In electronics manufacturing, Six Sigma is a level of quality equal to 3.4 defects per million opportunities and that translates into 99.99966 per cent defect-free product. This means, every time 1 million components are placed in the SMT equipment, for instance, you cannot have more than 3.4 defects on the surface of printed circuit boards (PCBs). That is tough to achieve, but you need to strive to meet that target.

Six Sigma seeks to improve the quality of process outputs by identifying and removing the causes of defects. It uses a set of quality management methods, including statistical methods, and creates a special infrastructure of people within the organisation (Black Belts, Green Belts, etc) who are experts in these methods. Each Six Sigma project carried out within an organisation follows a defined sequence of steps and has quantified financial targets (cost reduction or profit increase).

Lean Six Sigma pays off

Enterprise-wide cultural adjustments are typically required for successful implementation of Lean Six Sigma. Investments are also needed as the Six Sigma methodology requires training, organisational infrastructure and cultural evolution.

However, implementation of this concept will soon pay off. An evaluation of the results of Six Sigma with some very large firms showed that savings as a percentage of revenue vary from 1.2 per cent to 4.5 per cent. However, the investment could be as much as 10-15 per cent of revenues. The number of years needed to achieve these results varies with each company.

Although Six Sigma is typically associated with large companies, with proper planning and monitoring systems, it can be adapted to small and medium enterprises as well.

Six Sigma tools

A company may have very few big problems, few medium-sized problems and many small problems. There are different Six Sigma tools to eliminate non-value added activities. One needs to select the right tools as per the problems, and 80-90 per cent of the problems can be solved by simple tools. In Jabil Circuit—an electronics solutions company—almost 80 per cent of its problems are addressed by Lean manufacturing while Six Sigma tools are used for very complex problems, where there is more variability and the problem is not visible through value stream mapping.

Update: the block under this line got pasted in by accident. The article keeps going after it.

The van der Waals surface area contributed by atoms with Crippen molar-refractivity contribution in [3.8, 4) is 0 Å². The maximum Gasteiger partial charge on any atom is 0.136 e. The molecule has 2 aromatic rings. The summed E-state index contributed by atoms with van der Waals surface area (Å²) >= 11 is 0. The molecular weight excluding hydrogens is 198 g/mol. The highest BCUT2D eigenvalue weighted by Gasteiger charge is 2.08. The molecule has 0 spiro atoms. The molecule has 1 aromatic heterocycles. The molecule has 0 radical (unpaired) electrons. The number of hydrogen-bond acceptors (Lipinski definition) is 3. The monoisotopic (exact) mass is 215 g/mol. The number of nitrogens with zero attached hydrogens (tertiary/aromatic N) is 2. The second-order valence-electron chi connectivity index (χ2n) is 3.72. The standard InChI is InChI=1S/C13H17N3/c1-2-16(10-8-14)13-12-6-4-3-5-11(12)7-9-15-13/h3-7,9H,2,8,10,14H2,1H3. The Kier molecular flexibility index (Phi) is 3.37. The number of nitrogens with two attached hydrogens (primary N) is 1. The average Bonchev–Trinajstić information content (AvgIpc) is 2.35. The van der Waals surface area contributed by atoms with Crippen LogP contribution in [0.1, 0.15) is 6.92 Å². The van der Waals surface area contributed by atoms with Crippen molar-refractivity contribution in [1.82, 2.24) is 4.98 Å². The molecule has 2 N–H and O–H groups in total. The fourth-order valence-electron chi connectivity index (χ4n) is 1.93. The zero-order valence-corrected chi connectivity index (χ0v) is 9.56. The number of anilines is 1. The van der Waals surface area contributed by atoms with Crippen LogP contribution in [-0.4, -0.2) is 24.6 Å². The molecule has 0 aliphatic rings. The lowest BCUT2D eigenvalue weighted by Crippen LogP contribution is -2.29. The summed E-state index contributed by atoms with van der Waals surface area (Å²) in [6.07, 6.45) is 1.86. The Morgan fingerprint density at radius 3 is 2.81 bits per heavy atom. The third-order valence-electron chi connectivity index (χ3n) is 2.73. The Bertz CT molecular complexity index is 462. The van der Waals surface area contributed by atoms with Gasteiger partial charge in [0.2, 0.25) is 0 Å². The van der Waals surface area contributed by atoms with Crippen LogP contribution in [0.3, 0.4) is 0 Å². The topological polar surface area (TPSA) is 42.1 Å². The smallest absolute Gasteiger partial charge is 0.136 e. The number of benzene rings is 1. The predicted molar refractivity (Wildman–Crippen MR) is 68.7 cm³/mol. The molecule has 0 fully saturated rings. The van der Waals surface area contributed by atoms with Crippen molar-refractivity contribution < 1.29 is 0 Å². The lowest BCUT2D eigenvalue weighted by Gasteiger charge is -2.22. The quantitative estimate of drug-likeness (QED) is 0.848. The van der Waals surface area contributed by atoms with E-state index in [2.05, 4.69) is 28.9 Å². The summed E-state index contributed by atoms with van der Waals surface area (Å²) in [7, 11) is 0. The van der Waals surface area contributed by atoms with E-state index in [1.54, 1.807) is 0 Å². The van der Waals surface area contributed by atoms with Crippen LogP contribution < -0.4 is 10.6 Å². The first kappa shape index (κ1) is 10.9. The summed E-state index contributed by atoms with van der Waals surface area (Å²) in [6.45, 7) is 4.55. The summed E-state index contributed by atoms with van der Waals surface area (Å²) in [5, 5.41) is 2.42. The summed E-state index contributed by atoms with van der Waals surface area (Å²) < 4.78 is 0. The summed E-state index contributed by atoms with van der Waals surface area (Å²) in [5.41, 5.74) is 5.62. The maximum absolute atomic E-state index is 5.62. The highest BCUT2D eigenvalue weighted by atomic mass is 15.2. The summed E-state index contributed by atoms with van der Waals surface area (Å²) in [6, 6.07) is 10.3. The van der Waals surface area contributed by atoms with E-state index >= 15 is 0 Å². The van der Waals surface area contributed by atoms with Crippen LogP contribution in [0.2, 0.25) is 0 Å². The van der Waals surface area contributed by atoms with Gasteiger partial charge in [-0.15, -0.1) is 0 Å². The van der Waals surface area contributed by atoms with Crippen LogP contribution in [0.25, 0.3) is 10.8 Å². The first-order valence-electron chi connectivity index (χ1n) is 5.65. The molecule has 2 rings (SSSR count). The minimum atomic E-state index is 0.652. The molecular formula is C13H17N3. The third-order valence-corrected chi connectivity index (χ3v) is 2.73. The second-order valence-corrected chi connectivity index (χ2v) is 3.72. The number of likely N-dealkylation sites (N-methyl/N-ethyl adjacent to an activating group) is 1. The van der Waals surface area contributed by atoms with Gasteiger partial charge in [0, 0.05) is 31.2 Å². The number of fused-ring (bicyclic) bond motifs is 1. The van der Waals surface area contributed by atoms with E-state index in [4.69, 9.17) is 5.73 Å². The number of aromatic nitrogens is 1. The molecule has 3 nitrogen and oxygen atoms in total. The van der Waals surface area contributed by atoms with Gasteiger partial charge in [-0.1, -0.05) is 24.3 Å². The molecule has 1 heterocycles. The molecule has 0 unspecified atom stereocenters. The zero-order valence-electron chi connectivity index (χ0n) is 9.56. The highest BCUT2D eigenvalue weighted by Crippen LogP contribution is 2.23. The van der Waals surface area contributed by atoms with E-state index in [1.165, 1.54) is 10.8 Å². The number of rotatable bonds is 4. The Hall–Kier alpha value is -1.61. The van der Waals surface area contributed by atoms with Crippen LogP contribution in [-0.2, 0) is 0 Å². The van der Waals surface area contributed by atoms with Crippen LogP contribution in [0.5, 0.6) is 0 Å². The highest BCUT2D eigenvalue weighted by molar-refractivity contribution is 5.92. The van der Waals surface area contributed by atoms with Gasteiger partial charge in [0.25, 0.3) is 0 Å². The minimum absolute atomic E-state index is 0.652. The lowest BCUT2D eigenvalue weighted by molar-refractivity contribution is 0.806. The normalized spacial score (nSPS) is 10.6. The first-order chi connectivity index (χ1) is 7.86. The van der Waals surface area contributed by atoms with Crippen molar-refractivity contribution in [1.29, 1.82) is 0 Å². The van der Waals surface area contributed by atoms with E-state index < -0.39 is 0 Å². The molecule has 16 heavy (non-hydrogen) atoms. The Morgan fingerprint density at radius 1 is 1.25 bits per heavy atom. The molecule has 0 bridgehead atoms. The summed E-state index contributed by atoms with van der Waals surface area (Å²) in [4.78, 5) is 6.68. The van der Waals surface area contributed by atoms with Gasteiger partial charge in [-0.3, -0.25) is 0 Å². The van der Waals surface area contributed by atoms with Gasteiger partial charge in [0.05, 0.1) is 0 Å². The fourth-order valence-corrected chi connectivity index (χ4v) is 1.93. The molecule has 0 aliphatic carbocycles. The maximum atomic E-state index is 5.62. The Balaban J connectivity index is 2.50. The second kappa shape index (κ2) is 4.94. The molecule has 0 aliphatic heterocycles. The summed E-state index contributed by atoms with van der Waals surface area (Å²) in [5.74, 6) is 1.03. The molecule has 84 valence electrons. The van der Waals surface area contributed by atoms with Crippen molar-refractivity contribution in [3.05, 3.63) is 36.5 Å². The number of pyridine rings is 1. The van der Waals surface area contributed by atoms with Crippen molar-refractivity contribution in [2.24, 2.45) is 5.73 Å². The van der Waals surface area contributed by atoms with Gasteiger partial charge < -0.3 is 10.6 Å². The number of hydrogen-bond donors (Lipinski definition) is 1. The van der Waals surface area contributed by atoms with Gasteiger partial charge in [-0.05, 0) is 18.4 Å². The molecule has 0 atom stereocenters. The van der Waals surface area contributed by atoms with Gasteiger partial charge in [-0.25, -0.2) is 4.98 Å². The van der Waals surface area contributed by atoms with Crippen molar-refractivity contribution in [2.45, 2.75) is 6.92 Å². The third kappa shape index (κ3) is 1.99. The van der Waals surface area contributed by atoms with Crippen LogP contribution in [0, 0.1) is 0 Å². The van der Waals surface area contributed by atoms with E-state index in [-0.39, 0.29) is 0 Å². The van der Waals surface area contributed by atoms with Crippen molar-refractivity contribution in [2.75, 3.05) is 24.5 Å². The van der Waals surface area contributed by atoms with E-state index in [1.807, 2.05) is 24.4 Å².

There are many Six Sigma tools that can be used in a process improvement project. A Six Sigma team determines which tools it will use based on the nature of the problem, the type of product or service being improved, the type of data to be collected and other considerations. The tools are used to help the team understand the process, collect and analyse data to identify problems and develop solutions.

How to implement and measure success

Lean is simple to understand and it easily penetrates to every level of employee. The success of these business excellence initiative totally depends upon the business leaders. It starts from the top. Lean does not apply to just manufacturing processes. It involves eliminating waste in the entire organisation. However, it is important that the leadership within the organisation is ready to embrace Lean because its implementation is a complex undertaking. It is not just a matter of changing one or two processes or moving around a couple of pieces of equipment. A successful Lean initiative involves changing the paradigms of how manufacturing is scheduled to run.

The best way to start is to do value stream mapping, a Lean manufacturing technique used to analyse the flow of materials and detect problem areas. After detecting the areas where waste is taking place, the company launches Kaizan—the war against waste, a manufacturing concept pioneered in Japan. Every employee is motivated to eliminate non-value added activities, and each contribution is given importance.